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Team Kerr

2044. Aaron Kerr

Aaron Kerr, from County Down, has completed over 50 marathons in his custom-built running chair, pushed by his parents, and campaigned to make marathons and road events across the UK more accessible for assisted runners.

Aaron was born with chronic renal failure, which resulted in a kidney transplant in 2010 at the age of 13. Aaron has also been diagnosed with cerebral palsy, epilepsy and a chromosome disorder. Aaron’s mother, Sandra, found running helped her to cope with the enormity of the situation, both physically and mentally, and so the family, known as ‘Team Kerr’, decided in 2014 to start running together, also finding it a way to break the barriers of social stigma around disability.

Having spent seven years campaigning for assisted runners to be permitted to compete in the London Marathon, in 2021, ‘Team Kerr’ were invited to participate in the consultation process on the inclusive future of the event and, as a result, assisted runners were able to take part in 2022 and 2023. In this year’s marathon, ‘Team Kerr’ were fundraising for the Mae Murray Foundation, founded by fellow Point of Light, Alix Crawford and also received the ‘Spirit of London Marathon award’.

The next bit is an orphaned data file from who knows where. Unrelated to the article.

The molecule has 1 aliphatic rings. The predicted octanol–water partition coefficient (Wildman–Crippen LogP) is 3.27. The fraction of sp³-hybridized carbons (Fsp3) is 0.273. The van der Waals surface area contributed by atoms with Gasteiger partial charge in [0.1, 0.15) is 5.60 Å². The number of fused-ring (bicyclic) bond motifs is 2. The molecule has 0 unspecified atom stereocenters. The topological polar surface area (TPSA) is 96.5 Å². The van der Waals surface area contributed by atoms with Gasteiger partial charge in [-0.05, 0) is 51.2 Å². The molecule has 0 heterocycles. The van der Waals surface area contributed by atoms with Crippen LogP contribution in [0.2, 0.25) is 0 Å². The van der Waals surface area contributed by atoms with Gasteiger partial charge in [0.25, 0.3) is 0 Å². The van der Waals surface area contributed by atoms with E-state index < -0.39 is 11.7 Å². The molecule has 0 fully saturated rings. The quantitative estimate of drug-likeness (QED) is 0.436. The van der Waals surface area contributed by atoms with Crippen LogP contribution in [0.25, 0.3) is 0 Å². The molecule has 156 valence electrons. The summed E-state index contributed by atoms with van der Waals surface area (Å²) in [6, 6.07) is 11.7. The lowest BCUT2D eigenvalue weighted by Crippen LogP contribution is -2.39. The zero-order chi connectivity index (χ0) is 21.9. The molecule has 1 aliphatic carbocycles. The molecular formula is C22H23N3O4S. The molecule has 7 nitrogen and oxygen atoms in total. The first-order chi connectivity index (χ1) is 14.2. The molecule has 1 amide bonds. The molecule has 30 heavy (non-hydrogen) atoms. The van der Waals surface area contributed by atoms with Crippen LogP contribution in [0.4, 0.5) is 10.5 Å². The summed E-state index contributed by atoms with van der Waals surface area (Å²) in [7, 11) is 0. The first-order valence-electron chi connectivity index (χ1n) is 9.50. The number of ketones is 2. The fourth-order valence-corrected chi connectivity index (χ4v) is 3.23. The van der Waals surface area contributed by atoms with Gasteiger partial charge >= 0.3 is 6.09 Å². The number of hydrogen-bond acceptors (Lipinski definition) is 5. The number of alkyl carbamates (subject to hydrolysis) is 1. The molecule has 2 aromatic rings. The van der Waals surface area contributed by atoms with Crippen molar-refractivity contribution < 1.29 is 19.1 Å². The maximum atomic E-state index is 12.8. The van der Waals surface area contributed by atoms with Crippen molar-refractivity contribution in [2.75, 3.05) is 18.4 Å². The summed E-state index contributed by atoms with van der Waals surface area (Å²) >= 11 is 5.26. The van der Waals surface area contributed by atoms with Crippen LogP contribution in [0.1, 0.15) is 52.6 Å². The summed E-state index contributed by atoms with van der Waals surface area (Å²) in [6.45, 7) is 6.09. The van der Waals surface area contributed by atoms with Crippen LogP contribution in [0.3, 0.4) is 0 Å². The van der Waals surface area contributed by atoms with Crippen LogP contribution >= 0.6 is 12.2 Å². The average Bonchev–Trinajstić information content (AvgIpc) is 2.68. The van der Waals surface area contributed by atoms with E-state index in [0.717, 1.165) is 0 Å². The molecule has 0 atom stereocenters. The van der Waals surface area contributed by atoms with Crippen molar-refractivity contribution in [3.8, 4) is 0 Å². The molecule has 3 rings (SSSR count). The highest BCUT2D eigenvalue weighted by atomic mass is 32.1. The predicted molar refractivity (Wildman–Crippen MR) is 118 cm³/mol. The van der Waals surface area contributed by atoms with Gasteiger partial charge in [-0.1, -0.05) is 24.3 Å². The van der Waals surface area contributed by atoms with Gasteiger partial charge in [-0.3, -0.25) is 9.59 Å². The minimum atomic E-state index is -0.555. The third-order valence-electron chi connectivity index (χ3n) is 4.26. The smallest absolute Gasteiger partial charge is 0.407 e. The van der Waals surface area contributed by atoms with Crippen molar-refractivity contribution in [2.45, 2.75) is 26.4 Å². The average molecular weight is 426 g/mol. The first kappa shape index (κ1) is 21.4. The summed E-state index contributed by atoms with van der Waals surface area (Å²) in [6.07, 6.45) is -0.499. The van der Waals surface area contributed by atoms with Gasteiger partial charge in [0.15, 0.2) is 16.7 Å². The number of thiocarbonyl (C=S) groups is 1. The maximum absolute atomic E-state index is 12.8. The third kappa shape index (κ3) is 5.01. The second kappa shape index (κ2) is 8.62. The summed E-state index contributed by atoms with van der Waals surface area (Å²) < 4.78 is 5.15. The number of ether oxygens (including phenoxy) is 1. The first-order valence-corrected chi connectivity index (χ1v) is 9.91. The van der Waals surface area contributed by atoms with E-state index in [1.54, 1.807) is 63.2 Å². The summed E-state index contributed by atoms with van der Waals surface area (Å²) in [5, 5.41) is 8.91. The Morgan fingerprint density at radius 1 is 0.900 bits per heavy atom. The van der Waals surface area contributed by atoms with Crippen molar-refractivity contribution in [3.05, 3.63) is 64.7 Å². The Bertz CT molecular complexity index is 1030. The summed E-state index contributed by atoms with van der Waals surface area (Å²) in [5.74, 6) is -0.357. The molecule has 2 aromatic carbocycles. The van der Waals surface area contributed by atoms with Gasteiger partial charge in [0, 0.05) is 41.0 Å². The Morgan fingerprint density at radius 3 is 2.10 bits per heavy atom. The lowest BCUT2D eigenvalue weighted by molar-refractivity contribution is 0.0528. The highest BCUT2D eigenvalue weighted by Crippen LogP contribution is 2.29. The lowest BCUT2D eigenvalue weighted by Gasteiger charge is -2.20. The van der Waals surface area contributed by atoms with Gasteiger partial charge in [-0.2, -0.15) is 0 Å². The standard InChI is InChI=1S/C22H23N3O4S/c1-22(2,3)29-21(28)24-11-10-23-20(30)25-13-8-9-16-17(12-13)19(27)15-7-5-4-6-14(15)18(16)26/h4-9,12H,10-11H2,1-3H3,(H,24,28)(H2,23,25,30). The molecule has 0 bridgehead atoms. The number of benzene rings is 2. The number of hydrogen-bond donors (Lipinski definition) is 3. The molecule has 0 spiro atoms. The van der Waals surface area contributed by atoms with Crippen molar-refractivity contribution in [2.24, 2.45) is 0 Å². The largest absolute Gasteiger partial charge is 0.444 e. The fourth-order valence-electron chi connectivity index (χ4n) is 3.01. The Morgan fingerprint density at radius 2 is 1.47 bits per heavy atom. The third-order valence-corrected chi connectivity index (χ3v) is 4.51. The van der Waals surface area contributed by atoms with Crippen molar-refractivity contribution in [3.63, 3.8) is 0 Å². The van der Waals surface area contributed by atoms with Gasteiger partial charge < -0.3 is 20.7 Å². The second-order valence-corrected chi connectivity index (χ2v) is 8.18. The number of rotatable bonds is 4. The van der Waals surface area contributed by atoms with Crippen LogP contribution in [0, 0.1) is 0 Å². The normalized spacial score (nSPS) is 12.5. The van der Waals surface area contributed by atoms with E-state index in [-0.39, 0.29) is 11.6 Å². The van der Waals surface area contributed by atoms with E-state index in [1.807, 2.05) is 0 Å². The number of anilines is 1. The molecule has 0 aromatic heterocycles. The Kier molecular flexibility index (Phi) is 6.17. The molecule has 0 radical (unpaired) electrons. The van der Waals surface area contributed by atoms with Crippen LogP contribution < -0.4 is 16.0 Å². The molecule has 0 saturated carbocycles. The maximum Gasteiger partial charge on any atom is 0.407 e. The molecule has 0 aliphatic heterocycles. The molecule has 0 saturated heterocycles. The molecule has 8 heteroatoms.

Aaron has also published a children’s book, ‘Aaron’s Great Big Green Running Machine’, which has been distributed to schools across Great Britain, Northern Ireland and Ireland to open up conversations about disability.

Aaron’s mother and father, Sandra and David, said:

“We are absolutely delighted that Aaron’s hard work in making running more inclusive, has been recognised in this way. Aaron is a great role model for others with complex needs, demonstrating that you can achieve great things with a little support.”

Secretary of State for Northern Ireland, Chris Heaton-Harris, said:

“The work which Aaron and his family have done on behalf of assisted runners has made a real difference in widening participation. On top of this their fundraising has benefitted worthy causes and Aaron’s children’s book is helping young people to discuss disability.

Congratulations to Aaron for this Points of Light Award, which recognises his dedication to breaking down stigma and improving the lives of disabled people.”

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